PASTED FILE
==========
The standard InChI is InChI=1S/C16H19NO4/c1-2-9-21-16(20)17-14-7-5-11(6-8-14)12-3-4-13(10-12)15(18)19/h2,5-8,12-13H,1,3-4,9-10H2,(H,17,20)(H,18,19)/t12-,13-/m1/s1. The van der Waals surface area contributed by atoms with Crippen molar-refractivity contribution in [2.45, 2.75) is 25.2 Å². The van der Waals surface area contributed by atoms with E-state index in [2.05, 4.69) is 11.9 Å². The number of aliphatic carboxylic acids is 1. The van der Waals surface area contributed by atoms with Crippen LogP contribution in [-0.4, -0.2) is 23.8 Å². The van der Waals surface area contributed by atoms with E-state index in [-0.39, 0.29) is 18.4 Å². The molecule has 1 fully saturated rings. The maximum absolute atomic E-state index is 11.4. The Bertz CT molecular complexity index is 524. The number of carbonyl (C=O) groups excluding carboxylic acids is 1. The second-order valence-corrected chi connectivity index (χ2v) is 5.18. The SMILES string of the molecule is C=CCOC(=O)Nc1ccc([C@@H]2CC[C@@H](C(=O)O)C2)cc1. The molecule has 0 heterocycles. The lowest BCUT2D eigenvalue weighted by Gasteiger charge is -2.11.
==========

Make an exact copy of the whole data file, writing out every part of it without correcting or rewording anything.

The standard InChI is InChI=1S/C16H19NO4/c1-2-9-21-16(20)17-14-7-5-11(6-8-14)12-3-4-13(10-12)15(18)19/h2,5-8,12-13H,1,3-4,9-10H2,(H,17,20)(H,18,19)/t12-,13-/m1/s1. The van der Waals surface area contributed by atoms with Crippen molar-refractivity contribution in [2.45, 2.75) is 25.2 Å². The van der Waals surface area contributed by atoms with E-state index in [2.05, 4.69) is 11.9 Å². The number of aliphatic carboxylic acids is 1. The van der Waals surface area contributed by atoms with Crippen LogP contribution in [-0.4, -0.2) is 23.8 Å². The van der Waals surface area contributed by atoms with E-state index in [-0.39, 0.29) is 18.4 Å². The molecule has 1 fully saturated rings. The maximum absolute atomic E-state index is 11.4. The Bertz CT molecular complexity index is 524. The number of carbonyl (C=O) groups excluding carboxylic acids is 1. The second-order valence-corrected chi connectivity index (χ2v) is 5.18. The SMILES string of the molecule is C=CCOC(=O)Nc1ccc([C@@H]2CC[C@@H](C(=O)O)C2)cc1. The molecule has 0 heterocycles. The lowest BCUT2D eigenvalue weighted by Gasteiger charge is -2.11.